The following blog has been submitted by Maria Kuczkowicz, a Polish veterinarian volunteering at the Orphan Bear Rescue Center. –MV
The bear cubs are basking in the sun, running through the undergrowth, discovering new ground, playing with each other.
While they spend their nights in the forest house, in the morning they start playing, racing between the trees.
They are learning how to identify the forest delicacies on which they will survive, even though they still get warm milk three times per day.
Soon, we will start reducing our feedings. Instead of the milk, we’ll be leaving food on the ground, and the feeding will diminish to once per day.
Eventually, the gate of the enclosure will be left open, and the bears will be allowed to go looking for food in the adjacent forest. This can be a dangerous time of exploration for them, but it is necessary in order to teach them how to avoid bigger predators and find natural food.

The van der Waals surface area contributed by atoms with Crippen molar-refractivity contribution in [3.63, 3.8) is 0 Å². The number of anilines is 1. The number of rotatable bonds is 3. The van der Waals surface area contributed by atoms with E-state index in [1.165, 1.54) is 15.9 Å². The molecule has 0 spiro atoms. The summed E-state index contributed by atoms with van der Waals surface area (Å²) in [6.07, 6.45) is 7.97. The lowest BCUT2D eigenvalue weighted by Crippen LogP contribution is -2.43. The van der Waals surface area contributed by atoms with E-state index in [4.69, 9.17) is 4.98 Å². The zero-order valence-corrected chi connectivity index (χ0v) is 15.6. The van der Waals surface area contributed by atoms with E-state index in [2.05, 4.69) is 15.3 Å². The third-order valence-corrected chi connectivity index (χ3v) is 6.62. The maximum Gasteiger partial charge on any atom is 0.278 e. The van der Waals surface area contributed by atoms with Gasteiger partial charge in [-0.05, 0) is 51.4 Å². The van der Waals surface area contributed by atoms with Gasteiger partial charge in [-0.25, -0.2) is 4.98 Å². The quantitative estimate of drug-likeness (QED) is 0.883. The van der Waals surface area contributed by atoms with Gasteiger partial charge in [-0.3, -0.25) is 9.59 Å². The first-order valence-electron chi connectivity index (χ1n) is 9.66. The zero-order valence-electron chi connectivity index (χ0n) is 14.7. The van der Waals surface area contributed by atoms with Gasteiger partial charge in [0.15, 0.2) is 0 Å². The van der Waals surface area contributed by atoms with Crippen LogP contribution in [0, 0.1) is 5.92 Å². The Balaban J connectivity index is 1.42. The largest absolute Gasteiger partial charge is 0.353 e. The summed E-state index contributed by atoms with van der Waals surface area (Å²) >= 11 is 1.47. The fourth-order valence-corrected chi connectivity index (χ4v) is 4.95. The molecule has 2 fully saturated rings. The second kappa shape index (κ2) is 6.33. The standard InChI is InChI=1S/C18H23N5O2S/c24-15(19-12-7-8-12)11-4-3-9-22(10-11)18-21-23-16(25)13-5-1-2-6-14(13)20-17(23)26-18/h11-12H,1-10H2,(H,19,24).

A few weeks before release time, we’ll scatter apples throughout the enclosure once a week. If the bears rarely come back to the enclosure, it means that they are finding enough food for themselves and are ready for the looming release date back into the wild.
Article source: IFAW